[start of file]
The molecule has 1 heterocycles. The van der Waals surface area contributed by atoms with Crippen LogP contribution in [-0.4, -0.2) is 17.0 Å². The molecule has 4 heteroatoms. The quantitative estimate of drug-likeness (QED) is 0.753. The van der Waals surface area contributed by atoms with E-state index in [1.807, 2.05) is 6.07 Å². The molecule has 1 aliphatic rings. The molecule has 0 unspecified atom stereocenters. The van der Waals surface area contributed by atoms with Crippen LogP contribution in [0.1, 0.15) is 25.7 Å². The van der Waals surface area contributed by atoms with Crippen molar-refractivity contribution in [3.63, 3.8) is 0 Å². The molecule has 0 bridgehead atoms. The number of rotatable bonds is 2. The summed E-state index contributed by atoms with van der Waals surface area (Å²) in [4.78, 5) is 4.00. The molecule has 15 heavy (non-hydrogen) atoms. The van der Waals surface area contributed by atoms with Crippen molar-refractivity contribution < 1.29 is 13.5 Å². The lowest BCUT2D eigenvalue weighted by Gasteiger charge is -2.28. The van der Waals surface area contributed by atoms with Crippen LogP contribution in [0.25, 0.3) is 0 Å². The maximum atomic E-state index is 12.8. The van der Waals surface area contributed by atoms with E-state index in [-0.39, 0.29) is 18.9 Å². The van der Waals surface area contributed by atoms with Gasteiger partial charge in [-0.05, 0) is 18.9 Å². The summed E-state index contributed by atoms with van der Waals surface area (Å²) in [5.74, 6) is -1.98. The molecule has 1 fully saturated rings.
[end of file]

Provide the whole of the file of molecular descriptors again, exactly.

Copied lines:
The molecule has 1 heterocycles. The van der Waals surface area contributed by atoms with Crippen LogP contribution in [-0.4, -0.2) is 17.0 Å². The molecule has 4 heteroatoms. The quantitative estimate of drug-likeness (QED) is 0.753. The van der Waals surface area contributed by atoms with E-state index in [1.807, 2.05) is 6.07 Å². The molecule has 1 aliphatic rings. The molecule has 0 unspecified atom stereocenters. The van der Waals surface area contributed by atoms with Crippen LogP contribution in [0.1, 0.15) is 25.7 Å². The van der Waals surface area contributed by atoms with Crippen molar-refractivity contribution in [3.63, 3.8) is 0 Å². The molecule has 0 bridgehead atoms. The number of rotatable bonds is 2. The summed E-state index contributed by atoms with van der Waals surface area (Å²) in [4.78, 5) is 4.00. The molecule has 15 heavy (non-hydrogen) atoms. The van der Waals surface area contributed by atoms with Crippen molar-refractivity contribution < 1.29 is 13.5 Å². The lowest BCUT2D eigenvalue weighted by Gasteiger charge is -2.28. The van der Waals surface area contributed by atoms with Crippen LogP contribution in [0.25, 0.3) is 0 Å². The maximum atomic E-state index is 12.8. The van der Waals surface area contributed by atoms with E-state index in [-0.39, 0.29) is 18.9 Å². The van der Waals surface area contributed by atoms with Gasteiger partial charge in [-0.05, 0) is 18.9 Å². The summed E-state index contributed by atoms with van der Waals surface area (Å²) in [5.74, 6) is -1.98. The molecule has 1 fully saturated rings.